From “Back Paddock” on, the poems are not so much explorations of responses to the Apocalypse as descriptions of extreme activities which require a generalised apocalyptic atmosphere to occur. The message being, I assume, that this kind of behaviour is becoming more and more the norm as groups of Americans plan for life in a post atomic-war age. “Library” gives the best description of this imagined world as “a mix of The Road and World War Z / plus A Hitchhiker’s Guide to the Galaxy”. In this poem a group barricade themselves inside a library and set off searching for How to Take Hostages for Dummies. In “Legoland” the world is taken over by lego simulacra of reality and in “Meteorite” someone who finds a landed, smoking meteor – surely the most harmless of visitors from outer space – finishes up taking it into the chicken coop where he reads it “Gilgamesh and Ozymandias”. And, finally, there is a description in “Botanicals” of people strapping flower bulbs to the backs of their heads so that, when they die, their bodies will nourish the plant. Grotesque but, in it’s odd way, rather moving.

The poems of the book’s final section are surrealist pieces organised so that they begin with poems that “make sense” in the apocalyptic environment of the rest of the book but which gradually become more extreme. How much they are based on dreams – that regular provider of meaningful but incomprehensible images – it’s hard to say though “Dreamliner” and “Bear Forest” both tempt the reader to interpret boat and forest as symbols of dream. The first poem, “Red Shawl Flapping”, seems entirely coherent:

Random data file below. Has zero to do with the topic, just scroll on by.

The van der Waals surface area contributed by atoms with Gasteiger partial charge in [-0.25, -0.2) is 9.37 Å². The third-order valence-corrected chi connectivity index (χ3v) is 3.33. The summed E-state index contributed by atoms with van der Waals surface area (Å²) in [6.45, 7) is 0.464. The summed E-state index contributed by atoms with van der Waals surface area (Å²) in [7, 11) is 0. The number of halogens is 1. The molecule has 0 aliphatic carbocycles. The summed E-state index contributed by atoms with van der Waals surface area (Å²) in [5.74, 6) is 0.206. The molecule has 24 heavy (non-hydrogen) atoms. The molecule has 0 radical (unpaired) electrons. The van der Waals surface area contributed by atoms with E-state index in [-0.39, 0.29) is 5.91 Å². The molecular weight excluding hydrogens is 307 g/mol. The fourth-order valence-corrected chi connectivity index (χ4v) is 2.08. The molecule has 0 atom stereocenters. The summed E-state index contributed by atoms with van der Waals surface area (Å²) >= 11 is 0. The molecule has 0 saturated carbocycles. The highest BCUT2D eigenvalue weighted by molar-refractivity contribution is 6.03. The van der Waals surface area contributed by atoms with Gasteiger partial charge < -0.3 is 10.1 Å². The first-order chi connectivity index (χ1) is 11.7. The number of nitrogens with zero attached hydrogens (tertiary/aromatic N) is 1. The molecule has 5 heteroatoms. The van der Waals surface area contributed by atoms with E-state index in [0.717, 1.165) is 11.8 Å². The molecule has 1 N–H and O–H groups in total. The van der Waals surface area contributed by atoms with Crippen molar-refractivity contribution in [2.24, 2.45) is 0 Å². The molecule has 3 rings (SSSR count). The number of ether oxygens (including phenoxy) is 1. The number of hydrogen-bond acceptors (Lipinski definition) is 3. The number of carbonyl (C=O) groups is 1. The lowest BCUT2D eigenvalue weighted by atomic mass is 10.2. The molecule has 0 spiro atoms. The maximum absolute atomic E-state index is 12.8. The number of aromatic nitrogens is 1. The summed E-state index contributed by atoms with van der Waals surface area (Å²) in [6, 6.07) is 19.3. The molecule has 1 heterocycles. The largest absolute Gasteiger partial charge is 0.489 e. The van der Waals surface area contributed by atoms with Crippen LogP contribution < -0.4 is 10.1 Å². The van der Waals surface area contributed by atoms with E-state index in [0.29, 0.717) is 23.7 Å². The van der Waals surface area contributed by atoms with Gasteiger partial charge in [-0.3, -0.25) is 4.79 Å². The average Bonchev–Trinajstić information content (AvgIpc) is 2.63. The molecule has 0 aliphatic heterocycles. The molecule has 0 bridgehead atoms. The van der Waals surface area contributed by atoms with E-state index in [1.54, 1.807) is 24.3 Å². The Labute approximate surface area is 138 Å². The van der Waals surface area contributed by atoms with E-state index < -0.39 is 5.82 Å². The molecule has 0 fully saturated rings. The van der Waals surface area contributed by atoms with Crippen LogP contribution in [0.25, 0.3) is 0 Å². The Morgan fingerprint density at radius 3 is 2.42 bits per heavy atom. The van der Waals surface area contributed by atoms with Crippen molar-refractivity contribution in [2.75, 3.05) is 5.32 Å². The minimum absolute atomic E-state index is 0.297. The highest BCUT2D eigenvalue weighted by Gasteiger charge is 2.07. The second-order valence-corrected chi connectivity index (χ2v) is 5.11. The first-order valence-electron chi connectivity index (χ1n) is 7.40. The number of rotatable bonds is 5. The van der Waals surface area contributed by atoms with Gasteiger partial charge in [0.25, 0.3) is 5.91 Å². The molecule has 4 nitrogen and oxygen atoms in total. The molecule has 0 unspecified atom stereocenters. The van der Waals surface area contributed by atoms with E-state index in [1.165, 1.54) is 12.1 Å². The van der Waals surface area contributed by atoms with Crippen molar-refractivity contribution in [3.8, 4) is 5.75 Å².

there are not enough flowers and the wolves close in
a baby wakes in an empty house
a splash upon the doorstep and a red shawl flapping
but nobody heard the shot
strands upon the spade that remains unhidden
a plot of earth beneath the pines
the moon comes chanting at the broken gate
the rope puzzles remain unsolved
cicadas sizzling above a war of wheat
sparrows revel in the dirt-bath dust
a television turning the milk upon the bench
toward a slow bold hunter’s nose
and the baby the chanting a red shawl flapping
on the grim slack whip of the line
a racket of carriages passing in the distance
everything gets dragged outside.

Clearly we are here in an environment which is part crime-scene, part Brothers Grimm. The images are laid down bluntly (rather like the “racket of carriages” of the poem) but they get a kind of incantatory effect by their repetitive structures, an effect supported by the use of the slightly archaic and formal “upon” rather than the more demotic “on”. The repeated phrase, “red shawl flapping”, prepares for the later poems where there is a much more intense repetition of important statements.

By the time we get to poems like “Excluding Guns and Ammo”, “Confession” and “Ravine” we are a long way from coherence and in a nightmare surrealist world whose images are consistent in that they share the apocalyptic atmosphere of the rest of the book. But if there is no humane “cuteness” there is also no palpable emotional commitment. As such, there may be a therapeutic function in the sequence or there may be an adjusting of poetic reputation on the poet’s part but, either way, it’s hard to see the poems of this final section as representing a road one would want Curnow to travel too far down. A poem from the middle of the final section, “Ex”, seems to want to be read as symbolising the dream images as a circus (a symbol that goes at least as far back as Rimbaud and perhaps further). I read it (somewhat nervously) as a critique of the keeper by his ex-wife: both of them being components of the creating consciousness, one providing the material the other keeping some kind of control. But when she says, at the beginning, “the keeper is living in a fantasy / dream sequences are for losers these days / my job is to keep the talent tight / in the circumspect light of the compound” there’s a statement there about dream-images that might be true for the poems of this final section.